Florida Man Killed by World’s Most Dangerous Bird

1555348076273 797px Cassowary head frontal

’A Florida man was killed by “the world’s most dangerous bird” last Friday, becoming one of the few known cases of death-by-cassowary in modern history.

The victim was identified as Martin Hajos, a 75-year-old man who owned a farm near Alachua, according to the Gainesville Sun. On Friday morning, Hajos was rushed to UF Health Shands Hospital “under a trauma alert,” and later succumbed to undescribed injuries.

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“He was doing what he loved,” said a woman who claimed that Hajos was her fiance.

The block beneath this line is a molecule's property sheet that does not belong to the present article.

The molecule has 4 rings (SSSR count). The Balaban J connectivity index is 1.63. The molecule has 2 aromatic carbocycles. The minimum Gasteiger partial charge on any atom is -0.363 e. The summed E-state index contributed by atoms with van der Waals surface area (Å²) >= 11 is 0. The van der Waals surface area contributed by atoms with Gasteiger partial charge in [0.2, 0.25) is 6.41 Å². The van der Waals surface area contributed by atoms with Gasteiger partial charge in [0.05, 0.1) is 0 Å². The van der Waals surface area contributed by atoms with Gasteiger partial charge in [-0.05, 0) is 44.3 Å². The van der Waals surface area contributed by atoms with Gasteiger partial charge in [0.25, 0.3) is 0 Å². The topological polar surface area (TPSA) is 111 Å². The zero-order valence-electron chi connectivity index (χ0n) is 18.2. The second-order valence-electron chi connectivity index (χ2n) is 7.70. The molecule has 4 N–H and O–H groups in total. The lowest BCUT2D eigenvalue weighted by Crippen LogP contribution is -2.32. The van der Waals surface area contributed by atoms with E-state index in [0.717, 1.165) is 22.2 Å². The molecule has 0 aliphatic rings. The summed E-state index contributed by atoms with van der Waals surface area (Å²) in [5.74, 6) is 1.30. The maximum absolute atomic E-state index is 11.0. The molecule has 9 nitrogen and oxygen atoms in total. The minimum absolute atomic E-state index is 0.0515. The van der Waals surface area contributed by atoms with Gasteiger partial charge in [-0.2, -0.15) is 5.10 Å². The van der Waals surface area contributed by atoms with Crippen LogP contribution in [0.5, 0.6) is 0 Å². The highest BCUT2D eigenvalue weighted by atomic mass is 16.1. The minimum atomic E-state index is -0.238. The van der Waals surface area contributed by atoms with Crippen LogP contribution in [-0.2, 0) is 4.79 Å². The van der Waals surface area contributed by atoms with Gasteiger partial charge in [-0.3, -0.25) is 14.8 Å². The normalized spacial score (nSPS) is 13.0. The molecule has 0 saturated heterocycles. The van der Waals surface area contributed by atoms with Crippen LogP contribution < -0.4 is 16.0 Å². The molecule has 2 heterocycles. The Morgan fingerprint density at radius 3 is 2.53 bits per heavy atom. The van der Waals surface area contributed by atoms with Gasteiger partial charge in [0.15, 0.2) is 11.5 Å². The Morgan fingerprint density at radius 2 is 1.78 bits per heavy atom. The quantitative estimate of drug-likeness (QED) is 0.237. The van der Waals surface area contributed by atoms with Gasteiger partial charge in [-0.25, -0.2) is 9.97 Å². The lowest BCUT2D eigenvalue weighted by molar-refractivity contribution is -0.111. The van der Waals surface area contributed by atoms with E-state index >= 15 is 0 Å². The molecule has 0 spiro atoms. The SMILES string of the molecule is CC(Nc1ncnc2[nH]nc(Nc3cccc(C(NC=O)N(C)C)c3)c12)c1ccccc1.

Emergency responders said that Hajos was killed by a cassowary, a large and flightless relative of the emu with a dangerous reputation and, most notably, weaponized feet punctuated by talons up to five inches long.

Cassowaries are ratites, belonging a group of birds characterized by their inability to fly. Native to tropical forests in Australia and New Guinea, they can reach heights of more than five feet and weigh up to 135 pounds.

“It looks like it was accidental,” Alachua County Fire Rescue deputy chief Jeff Taylor told the Gainesville Sun about the incident. “My understanding is that the gentleman was in the vicinity of the bird and at some point fell. When he fell, he was attacked.”…’

Via Motherboard

Ariana Grande’s PTSD Brain Scan

AgbrainPseudoscience and Psychobabble: